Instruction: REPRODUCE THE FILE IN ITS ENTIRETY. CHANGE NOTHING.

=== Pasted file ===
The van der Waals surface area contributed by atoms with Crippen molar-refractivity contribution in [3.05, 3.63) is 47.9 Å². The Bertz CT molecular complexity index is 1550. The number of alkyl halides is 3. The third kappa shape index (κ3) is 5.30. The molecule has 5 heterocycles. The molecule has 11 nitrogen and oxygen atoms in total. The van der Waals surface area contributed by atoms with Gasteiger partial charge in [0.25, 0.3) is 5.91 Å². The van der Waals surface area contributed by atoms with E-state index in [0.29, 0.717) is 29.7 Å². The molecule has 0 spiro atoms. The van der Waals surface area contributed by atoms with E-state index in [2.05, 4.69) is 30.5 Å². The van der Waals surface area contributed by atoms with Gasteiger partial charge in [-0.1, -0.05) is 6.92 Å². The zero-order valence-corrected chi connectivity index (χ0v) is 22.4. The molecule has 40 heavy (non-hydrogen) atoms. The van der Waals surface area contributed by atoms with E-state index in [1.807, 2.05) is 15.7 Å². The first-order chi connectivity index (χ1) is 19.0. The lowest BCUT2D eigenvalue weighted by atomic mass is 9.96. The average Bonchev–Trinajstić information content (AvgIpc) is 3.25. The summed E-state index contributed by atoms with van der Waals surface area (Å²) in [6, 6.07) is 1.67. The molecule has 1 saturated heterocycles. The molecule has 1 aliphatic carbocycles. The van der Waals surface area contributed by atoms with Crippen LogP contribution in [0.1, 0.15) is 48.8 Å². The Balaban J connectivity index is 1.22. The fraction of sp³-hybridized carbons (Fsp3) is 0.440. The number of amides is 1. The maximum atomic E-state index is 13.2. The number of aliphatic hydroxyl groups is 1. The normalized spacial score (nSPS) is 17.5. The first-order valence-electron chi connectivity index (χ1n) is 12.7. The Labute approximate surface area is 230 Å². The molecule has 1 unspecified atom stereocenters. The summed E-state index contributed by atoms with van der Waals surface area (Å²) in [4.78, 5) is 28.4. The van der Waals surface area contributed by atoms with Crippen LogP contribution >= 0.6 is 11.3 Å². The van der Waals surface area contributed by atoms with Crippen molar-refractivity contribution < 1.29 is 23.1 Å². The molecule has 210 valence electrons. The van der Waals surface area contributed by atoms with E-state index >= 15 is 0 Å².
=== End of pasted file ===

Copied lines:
The van der Waals surface area contributed by atoms with Crippen molar-refractivity contribution in [3.05, 3.63) is 47.9 Å². The Bertz CT molecular complexity index is 1550. The number of alkyl halides is 3. The third kappa shape index (κ3) is 5.30. The molecule has 5 heterocycles. The molecule has 11 nitrogen and oxygen atoms in total. The van der Waals surface area contributed by atoms with Gasteiger partial charge in [0.25, 0.3) is 5.91 Å². The van der Waals surface area contributed by atoms with E-state index in [0.29, 0.717) is 29.7 Å². The molecule has 0 spiro atoms. The van der Waals surface area contributed by atoms with E-state index in [2.05, 4.69) is 30.5 Å². The van der Waals surface area contributed by atoms with Gasteiger partial charge in [-0.1, -0.05) is 6.92 Å². The zero-order valence-corrected chi connectivity index (χ0v) is 22.4. The molecule has 40 heavy (non-hydrogen) atoms. The van der Waals surface area contributed by atoms with E-state index in [1.807, 2.05) is 15.7 Å². The first-order chi connectivity index (χ1) is 19.0. The lowest BCUT2D eigenvalue weighted by atomic mass is 9.96. The average Bonchev–Trinajstić information content (AvgIpc) is 3.25. The summed E-state index contributed by atoms with van der Waals surface area (Å²) in [6, 6.07) is 1.67. The molecule has 1 saturated heterocycles. The molecule has 1 aliphatic carbocycles. The van der Waals surface area contributed by atoms with Crippen LogP contribution in [0.1, 0.15) is 48.8 Å². The Balaban J connectivity index is 1.22. The fraction of sp³-hybridized carbons (Fsp3) is 0.440. The number of amides is 1. The maximum atomic E-state index is 13.2. The number of aliphatic hydroxyl groups is 1. The normalized spacial score (nSPS) is 17.5. The first-order valence-electron chi connectivity index (χ1n) is 12.7. The Labute approximate surface area is 230 Å². The molecule has 1 unspecified atom stereocenters. The summed E-state index contributed by atoms with van der Waals surface area (Å²) in [4.78, 5) is 28.4. The van der Waals surface area contributed by atoms with Crippen LogP contribution >= 0.6 is 11.3 Å². The van der Waals surface area contributed by atoms with Crippen molar-refractivity contribution < 1.29 is 23.1 Å². The molecule has 210 valence electrons. The van der Waals surface area contributed by atoms with E-state index >= 15 is 0 Å².